Harriet S.MeyerMD, Contributing EditorJonathan D.EldredgeMLS, PhD, Journal Review EditorRobertHoganMD, adviser for new media
by Michael H. Cohen, 180 pp, $45, ISBN 0-8018-5687-6, paper, $16.95, ISBN 0-8018-5689-2, Baltimore, Md, The Johns Hopkins University Press, 1998.
"Alternative medicine" is a euphemism for medicine based largely on anecdotal evidence. The possible safety and efficacy of many practices and procedures of alternative medicine have been neither proved nor disproved on the basis of peer-reviewed data. Medicine that has not been forged in the fire of peer review is not really medicine at all.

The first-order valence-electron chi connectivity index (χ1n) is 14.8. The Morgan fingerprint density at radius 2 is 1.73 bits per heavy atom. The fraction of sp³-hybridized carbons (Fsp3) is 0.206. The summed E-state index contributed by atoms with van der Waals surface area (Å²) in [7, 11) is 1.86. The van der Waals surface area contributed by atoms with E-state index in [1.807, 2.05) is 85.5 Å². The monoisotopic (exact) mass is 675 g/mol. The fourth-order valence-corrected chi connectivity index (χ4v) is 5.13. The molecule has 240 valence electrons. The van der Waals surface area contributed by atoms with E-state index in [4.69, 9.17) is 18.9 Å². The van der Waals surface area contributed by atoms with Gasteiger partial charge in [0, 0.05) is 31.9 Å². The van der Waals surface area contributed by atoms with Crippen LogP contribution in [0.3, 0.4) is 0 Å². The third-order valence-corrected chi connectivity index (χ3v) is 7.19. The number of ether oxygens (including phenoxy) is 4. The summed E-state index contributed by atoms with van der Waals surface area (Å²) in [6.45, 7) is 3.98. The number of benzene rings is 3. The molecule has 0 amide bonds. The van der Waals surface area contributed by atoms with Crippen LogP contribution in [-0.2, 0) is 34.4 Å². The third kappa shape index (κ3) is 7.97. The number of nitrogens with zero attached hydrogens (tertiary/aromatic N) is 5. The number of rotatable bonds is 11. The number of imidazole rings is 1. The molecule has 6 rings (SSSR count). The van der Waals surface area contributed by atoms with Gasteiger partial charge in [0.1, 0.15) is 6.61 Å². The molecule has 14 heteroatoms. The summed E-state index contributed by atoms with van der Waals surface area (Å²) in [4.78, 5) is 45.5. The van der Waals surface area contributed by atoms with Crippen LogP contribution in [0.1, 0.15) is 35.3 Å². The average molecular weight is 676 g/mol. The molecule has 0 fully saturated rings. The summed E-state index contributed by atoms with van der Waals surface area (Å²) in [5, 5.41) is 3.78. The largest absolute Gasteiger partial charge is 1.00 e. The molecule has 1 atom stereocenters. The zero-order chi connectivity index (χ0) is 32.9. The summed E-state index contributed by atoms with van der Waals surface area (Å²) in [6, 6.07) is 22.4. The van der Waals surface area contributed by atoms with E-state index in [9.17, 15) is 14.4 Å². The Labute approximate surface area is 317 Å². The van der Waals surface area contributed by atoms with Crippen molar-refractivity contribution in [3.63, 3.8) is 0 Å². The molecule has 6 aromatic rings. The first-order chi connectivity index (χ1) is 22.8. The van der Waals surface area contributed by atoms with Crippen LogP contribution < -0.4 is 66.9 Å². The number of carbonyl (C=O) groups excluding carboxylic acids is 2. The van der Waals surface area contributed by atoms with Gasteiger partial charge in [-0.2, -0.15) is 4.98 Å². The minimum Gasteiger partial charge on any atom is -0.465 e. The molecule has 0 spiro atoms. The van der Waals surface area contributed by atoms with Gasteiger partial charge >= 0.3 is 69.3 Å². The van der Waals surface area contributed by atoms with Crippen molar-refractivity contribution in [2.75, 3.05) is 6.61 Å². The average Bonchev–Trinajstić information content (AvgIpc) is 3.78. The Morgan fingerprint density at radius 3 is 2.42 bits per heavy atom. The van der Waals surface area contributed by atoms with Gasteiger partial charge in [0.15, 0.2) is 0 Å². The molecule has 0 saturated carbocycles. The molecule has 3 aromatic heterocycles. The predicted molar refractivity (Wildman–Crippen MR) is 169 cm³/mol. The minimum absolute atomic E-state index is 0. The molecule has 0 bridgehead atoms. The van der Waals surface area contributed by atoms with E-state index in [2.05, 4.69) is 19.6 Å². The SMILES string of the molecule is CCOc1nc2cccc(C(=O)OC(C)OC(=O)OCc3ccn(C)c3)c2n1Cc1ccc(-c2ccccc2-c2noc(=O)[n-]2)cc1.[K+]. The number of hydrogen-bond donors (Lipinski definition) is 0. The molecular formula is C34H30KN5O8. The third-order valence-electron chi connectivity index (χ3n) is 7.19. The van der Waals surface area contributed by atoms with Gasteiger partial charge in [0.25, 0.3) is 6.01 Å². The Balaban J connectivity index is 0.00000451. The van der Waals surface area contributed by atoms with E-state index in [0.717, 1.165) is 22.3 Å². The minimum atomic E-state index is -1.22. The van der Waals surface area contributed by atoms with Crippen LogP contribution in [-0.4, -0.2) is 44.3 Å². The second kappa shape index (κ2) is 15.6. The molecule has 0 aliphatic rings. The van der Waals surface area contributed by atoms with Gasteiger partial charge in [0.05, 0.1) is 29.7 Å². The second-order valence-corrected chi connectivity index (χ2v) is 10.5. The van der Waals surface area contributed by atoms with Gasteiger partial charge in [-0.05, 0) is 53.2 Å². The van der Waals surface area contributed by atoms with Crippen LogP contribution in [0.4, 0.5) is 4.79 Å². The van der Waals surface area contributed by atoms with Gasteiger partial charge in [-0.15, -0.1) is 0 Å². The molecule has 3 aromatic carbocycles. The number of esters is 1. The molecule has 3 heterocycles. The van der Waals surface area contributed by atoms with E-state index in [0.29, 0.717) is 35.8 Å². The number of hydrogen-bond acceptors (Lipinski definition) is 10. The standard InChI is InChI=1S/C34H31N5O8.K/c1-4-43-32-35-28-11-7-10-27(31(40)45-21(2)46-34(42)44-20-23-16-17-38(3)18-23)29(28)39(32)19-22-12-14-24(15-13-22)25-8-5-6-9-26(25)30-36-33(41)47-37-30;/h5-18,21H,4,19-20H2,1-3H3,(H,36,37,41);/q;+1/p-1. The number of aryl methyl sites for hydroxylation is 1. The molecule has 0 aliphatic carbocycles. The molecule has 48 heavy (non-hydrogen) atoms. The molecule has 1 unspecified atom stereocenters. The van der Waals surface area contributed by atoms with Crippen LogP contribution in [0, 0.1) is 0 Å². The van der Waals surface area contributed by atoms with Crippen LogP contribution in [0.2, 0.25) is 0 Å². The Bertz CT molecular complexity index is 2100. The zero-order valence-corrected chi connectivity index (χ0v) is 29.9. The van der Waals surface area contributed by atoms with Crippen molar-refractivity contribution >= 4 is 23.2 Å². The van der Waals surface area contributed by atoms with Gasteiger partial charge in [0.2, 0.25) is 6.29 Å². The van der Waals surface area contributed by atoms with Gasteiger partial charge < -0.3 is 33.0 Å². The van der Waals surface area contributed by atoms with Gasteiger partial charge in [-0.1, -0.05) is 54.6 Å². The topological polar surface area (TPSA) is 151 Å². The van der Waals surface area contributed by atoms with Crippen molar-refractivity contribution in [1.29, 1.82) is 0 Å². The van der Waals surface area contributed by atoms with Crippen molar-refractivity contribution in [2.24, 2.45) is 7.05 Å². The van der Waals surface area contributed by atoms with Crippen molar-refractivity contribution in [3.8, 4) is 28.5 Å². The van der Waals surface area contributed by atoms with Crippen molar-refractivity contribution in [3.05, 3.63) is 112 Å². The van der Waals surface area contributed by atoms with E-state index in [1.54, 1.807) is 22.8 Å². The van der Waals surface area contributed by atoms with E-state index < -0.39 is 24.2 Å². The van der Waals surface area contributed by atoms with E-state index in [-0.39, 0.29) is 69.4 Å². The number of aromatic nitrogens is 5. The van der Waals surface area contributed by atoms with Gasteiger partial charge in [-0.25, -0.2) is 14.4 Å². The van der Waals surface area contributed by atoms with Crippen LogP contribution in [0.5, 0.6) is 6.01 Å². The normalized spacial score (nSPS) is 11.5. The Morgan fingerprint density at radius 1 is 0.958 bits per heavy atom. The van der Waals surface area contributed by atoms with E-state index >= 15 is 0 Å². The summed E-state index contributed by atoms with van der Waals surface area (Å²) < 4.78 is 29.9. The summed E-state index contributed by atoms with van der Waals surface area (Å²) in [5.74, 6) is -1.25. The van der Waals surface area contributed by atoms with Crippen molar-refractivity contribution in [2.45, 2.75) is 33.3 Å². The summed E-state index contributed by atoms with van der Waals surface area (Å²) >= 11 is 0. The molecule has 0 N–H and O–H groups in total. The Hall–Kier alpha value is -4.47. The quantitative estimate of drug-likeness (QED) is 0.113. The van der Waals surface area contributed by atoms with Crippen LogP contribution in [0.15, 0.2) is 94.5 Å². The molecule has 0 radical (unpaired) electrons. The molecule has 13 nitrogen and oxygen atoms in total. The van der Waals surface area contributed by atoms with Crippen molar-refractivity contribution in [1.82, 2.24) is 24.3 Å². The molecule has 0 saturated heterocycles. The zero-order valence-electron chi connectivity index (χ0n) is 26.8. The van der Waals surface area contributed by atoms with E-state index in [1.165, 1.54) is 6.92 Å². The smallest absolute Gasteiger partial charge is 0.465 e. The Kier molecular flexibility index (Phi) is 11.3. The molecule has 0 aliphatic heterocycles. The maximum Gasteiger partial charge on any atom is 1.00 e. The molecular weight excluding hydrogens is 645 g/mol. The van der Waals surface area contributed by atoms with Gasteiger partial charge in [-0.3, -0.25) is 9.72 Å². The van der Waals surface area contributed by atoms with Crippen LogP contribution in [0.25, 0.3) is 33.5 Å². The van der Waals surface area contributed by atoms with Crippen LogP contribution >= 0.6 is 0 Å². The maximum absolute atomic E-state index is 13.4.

To denigrate alternative medicine as being tantamount to cultism, mysticism, chicanery, or quackery, however, is perpetuation of a caricature. Moreover, the salient reality is that many Americans have an active interest in alternative medicine. This interest has kindled controversy; indeed, controversies abound. And, perhaps almost invariably, many of the resultant issues and concerns have been funneled into the labyrinthine American legal system.
LawComplementary and Alternative Medicine: Legal Boundaries and Regulatory Perspectives. JAMA. 1998;280(18):1633-1634. doi:10.1001/jama.280.18.1633-JBK1111-2-1